Sediment Consolidation and Permeability at the Central Oregon Margin, Ocean Drilling Program Sites 891 and 892
Gray, William G. D.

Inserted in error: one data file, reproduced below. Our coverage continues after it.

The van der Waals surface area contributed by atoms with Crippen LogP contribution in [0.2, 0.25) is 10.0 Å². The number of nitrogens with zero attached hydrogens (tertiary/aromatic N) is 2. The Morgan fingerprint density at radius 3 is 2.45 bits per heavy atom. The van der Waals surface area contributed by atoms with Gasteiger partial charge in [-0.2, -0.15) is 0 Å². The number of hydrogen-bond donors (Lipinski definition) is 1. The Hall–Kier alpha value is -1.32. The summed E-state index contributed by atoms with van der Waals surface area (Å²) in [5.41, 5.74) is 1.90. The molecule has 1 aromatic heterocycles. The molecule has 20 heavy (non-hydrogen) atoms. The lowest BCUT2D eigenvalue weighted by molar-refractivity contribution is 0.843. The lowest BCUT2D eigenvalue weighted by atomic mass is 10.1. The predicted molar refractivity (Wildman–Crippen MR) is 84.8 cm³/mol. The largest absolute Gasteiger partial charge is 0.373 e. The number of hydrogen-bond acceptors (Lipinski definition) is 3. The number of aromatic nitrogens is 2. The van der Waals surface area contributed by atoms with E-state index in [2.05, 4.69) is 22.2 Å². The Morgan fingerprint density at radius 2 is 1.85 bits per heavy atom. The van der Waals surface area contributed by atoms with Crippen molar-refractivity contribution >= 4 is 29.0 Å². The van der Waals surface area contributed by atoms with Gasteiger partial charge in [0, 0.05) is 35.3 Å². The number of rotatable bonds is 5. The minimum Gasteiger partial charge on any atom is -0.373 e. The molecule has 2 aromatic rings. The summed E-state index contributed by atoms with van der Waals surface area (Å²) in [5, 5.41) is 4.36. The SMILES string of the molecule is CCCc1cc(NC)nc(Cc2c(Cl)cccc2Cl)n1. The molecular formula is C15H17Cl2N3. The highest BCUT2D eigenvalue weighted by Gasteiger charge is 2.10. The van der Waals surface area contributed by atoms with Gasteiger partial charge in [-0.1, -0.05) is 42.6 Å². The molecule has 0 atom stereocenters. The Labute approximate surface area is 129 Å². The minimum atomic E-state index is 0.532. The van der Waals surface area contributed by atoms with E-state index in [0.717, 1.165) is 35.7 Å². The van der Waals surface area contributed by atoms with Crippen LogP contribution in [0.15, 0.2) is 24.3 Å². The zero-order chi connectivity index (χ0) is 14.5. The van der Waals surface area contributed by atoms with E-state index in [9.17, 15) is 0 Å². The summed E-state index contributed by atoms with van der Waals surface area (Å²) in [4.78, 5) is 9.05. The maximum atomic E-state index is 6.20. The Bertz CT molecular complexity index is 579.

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Sediment hydraulic conductivity is a critical and highly variable control on the consolidation of accretionary prism materials. The consolidation state and pore pressure conditions within an accretionary prism ultimately determine its geometry and rate of deformation. This study uses back-pressured consolidometer and flow-pump permeameter testing with Shipboard physical property data to provide in situ hydraulic conductivity values for Ocean Drilling Program (ODP) Sites 891 and 892. These data augment a very limited data set for accretionary prism material and improve understanding of prism water budgets. Results from this study indicate an in situ hydraulic conductivity range of 10-5 to 10-7 cm/s for sediments at the central Oregon portion of the Cascadia convergent margin. These low hydraulic conductivities are insufficient to dissipate excess pore pressures developed within underthrust sediments at this location. This study identifies excess pore pressures developed within underthrust sediments at this location. This study identifies excess pore pressures in the range of 2.5 to 4.5 MPa for underthrust sediment. These findings support models that rank tectonic loading, rather than tectonic compression, as the largest influence on overpressuring. Excess port pressures of this magnitude indicate a high potential for sediment failure, such as fold and fault formation, and thus, deformation early in accretion history. Keywords: Cascadia margin, accretionary prism, ODP, hydraulic conductivity, consolidation, overconsolidation ratio, excess pore pressure Pages: 166 Supervisor: Kate Moran